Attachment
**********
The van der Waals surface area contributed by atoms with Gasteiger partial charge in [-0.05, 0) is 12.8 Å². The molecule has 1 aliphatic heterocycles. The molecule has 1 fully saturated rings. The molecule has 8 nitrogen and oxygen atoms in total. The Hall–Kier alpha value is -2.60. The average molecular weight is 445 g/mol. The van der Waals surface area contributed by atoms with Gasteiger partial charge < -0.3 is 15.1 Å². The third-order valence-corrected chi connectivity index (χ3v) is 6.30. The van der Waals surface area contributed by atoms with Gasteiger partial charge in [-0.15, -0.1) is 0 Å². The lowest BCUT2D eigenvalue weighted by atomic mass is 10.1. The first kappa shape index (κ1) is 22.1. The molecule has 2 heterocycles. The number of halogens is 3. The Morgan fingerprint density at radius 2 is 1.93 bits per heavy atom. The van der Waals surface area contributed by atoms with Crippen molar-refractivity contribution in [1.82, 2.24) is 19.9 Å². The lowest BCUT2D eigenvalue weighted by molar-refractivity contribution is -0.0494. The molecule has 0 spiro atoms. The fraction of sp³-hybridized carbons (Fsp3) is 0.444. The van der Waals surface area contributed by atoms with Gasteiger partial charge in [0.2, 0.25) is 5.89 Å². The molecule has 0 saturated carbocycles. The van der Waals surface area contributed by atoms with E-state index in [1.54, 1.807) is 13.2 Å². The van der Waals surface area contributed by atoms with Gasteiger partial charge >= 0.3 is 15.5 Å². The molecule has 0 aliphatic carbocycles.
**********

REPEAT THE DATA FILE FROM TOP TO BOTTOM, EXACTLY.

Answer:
The van der Waals surface area contributed by atoms with Gasteiger partial charge in [-0.05, 0) is 12.8 Å². The molecule has 1 aliphatic heterocycles. The molecule has 1 fully saturated rings. The molecule has 8 nitrogen and oxygen atoms in total. The Hall–Kier alpha value is -2.60. The average molecular weight is 445 g/mol. The van der Waals surface area contributed by atoms with Gasteiger partial charge < -0.3 is 15.1 Å². The third-order valence-corrected chi connectivity index (χ3v) is 6.30. The van der Waals surface area contributed by atoms with Gasteiger partial charge in [-0.15, -0.1) is 0 Å². The lowest BCUT2D eigenvalue weighted by atomic mass is 10.1. The first kappa shape index (κ1) is 22.1. The molecule has 2 heterocycles. The number of halogens is 3. The Morgan fingerprint density at radius 2 is 1.93 bits per heavy atom. The van der Waals surface area contributed by atoms with Crippen molar-refractivity contribution in [1.82, 2.24) is 19.9 Å². The lowest BCUT2D eigenvalue weighted by molar-refractivity contribution is -0.0494. The molecule has 0 spiro atoms. The fraction of sp³-hybridized carbons (Fsp3) is 0.444. The van der Waals surface area contributed by atoms with Gasteiger partial charge in [0.2, 0.25) is 5.89 Å². The molecule has 0 saturated carbocycles. The van der Waals surface area contributed by atoms with E-state index in [1.54, 1.807) is 13.2 Å². The van der Waals surface area contributed by atoms with Gasteiger partial charge >= 0.3 is 15.5 Å². The molecule has 0 aliphatic carbocycles.